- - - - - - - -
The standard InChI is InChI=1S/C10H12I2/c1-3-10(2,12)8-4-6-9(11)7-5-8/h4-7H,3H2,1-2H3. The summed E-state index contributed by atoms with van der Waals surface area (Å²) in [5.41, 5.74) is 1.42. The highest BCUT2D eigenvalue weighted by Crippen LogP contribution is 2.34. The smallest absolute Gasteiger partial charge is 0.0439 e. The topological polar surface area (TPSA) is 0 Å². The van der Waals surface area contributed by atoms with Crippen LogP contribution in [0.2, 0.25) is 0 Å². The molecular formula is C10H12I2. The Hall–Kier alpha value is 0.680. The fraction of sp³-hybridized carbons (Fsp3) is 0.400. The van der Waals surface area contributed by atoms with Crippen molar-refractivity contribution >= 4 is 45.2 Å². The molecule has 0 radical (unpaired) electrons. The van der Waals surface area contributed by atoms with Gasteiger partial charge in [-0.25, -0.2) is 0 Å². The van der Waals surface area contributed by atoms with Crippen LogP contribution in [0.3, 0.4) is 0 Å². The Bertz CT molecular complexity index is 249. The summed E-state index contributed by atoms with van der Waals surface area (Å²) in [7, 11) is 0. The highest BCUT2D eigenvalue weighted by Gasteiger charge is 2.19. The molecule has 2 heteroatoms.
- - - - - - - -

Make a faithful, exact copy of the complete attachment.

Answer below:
The standard InChI is InChI=1S/C10H12I2/c1-3-10(2,12)8-4-6-9(11)7-5-8/h4-7H,3H2,1-2H3. The summed E-state index contributed by atoms with van der Waals surface area (Å²) in [5.41, 5.74) is 1.42. The highest BCUT2D eigenvalue weighted by Crippen LogP contribution is 2.34. The smallest absolute Gasteiger partial charge is 0.0439 e. The topological polar surface area (TPSA) is 0 Å². The van der Waals surface area contributed by atoms with Crippen LogP contribution in [0.2, 0.25) is 0 Å². The molecular formula is C10H12I2. The Hall–Kier alpha value is 0.680. The fraction of sp³-hybridized carbons (Fsp3) is 0.400. The van der Waals surface area contributed by atoms with Crippen molar-refractivity contribution >= 4 is 45.2 Å². The molecule has 0 radical (unpaired) electrons. The van der Waals surface area contributed by atoms with Gasteiger partial charge in [-0.25, -0.2) is 0 Å². The van der Waals surface area contributed by atoms with Crippen LogP contribution in [0.3, 0.4) is 0 Å². The Bertz CT molecular complexity index is 249. The summed E-state index contributed by atoms with van der Waals surface area (Å²) in [7, 11) is 0. The highest BCUT2D eigenvalue weighted by Gasteiger charge is 2.19. The molecule has 2 heteroatoms.